Pregnancy: Why oral hygiene matters for you and baby

By: Dental Holistix

Congratulations, you’re pregnant! Right from the start, your pregnancy hormones have been hard at work orchestrating your little one’s development. As early as six or seven weeks, your baby will have a beating heart, pair of lungs, a head, and even start growing limbs. The same miracle-working pregnancy hormones—oestrogen and progesterone—that are at play during your baby’s development can also impact your oral health and that of your baby.

When you are pregnant, your gums can get more sensitive and become prone to inflammation. If your gums were already inflamed, this can worsen, leading to bone loss around the teeth. For these reasons, cleaning your teeth thoroughly, paying attention to what you eat, and ensuring regular dental checkups and professional hygiene treatment, can help your mouth to remain healthy, and give your baby a headstart when it comes to their oral health.

Poor oral hygiene during pregnancy may lead to infections, tooth decay, and more. In some cases, it may even lead to premature delivery and affect a child’s early development and oral health. If you take care of your teeth and gums before and during pregnancy, you are less likely to experience the oral health issues associated with pregnancy.

Here are some of the common pregnancy-related oral health conditions to be aware of.

Gum inflammation or gingivitis

Your gums may become more sensitive to bacterial infections during your pregnancy when higher levels of the pregnancy hormones, oestrogen and progesterone, affect your immune system. Ever wondered about the sticky film you feel when you run your tongue over your teeth? It’s called ‘bacterial plaque’ and is quite normal. It develops when bacteria in your mouth interact with sugars and starches. Problems arise when plaque builds up, hardens and forms tartar (also known as calculus). This can cause gum inflammation or gingivitis. In pregnant women, this issue may intensify, particularly during the second to eighth months of pregnancy, leading to swelling and bleeding of the gums.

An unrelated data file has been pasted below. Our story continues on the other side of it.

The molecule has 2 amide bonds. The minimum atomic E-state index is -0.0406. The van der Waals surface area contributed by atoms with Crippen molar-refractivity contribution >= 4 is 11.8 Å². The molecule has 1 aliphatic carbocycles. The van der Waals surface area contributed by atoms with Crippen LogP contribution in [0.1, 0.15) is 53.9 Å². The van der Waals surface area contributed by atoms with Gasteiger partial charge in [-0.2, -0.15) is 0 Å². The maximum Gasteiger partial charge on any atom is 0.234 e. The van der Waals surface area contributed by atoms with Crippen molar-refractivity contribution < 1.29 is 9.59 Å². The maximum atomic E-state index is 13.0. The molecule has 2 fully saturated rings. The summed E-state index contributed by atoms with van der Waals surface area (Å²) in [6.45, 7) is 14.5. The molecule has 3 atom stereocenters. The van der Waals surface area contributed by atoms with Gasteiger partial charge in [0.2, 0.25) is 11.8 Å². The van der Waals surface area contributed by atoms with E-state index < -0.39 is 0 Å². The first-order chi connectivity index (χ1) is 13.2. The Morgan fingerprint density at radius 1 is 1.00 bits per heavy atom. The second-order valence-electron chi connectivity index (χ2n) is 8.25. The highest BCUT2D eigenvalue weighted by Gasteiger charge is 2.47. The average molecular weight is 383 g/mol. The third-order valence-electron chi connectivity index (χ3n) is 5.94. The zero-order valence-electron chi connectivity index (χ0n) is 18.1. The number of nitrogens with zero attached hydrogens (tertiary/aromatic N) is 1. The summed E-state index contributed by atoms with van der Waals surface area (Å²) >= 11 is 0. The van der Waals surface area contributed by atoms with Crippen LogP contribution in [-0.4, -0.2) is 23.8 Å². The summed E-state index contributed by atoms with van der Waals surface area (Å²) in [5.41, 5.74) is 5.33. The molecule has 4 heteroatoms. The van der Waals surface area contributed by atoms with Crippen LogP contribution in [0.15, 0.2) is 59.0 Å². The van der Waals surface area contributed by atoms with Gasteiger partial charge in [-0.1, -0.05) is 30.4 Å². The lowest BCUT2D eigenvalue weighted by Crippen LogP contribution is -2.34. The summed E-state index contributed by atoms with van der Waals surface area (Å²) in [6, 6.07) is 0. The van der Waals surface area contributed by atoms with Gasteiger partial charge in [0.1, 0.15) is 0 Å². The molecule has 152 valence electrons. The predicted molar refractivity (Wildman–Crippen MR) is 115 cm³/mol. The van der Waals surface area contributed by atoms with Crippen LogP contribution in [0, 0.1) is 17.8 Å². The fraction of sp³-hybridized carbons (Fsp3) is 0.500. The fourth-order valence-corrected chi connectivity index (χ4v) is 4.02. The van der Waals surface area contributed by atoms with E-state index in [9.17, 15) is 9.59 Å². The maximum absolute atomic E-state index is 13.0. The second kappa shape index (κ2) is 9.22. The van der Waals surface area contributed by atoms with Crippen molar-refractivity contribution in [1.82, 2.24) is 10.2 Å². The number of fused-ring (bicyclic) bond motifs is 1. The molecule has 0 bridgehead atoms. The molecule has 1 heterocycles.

Women with healthy gums before pregnancy can prevent pregnancy gingivitis with continued good oral care. However, with poor oral hygiene, pregnancy gingivitis can lead to periodontitis, a more severe gum disease.

The best way to avoid pregnancy-related gum disease is to practice good oral hygiene at home with regular brushing and flossing and to visit your dental professional for hygiene care.

Loss of enamel or dental erosion

During pregnancy, you may experience greater nausea and vomiting due to morning sickness or increased stomach acid reflux, and this can frequently impact teeth. Our teeth are covered by a hard, protective layer called enamel, and when stomach acids present in vomiting or reflux, it can dissolve or soften tooth enamel.

Reducing or eliminating acidic drinks from your diet like fruit juices or carbonated beverages can help minimize enamel erosion. Rinsing your mouth with water immediately after vomiting can also help, and avoid brushing your teeth, wait 40mins. Additionally Alkaline mouthwashes can help to neutralise acids in the mouth.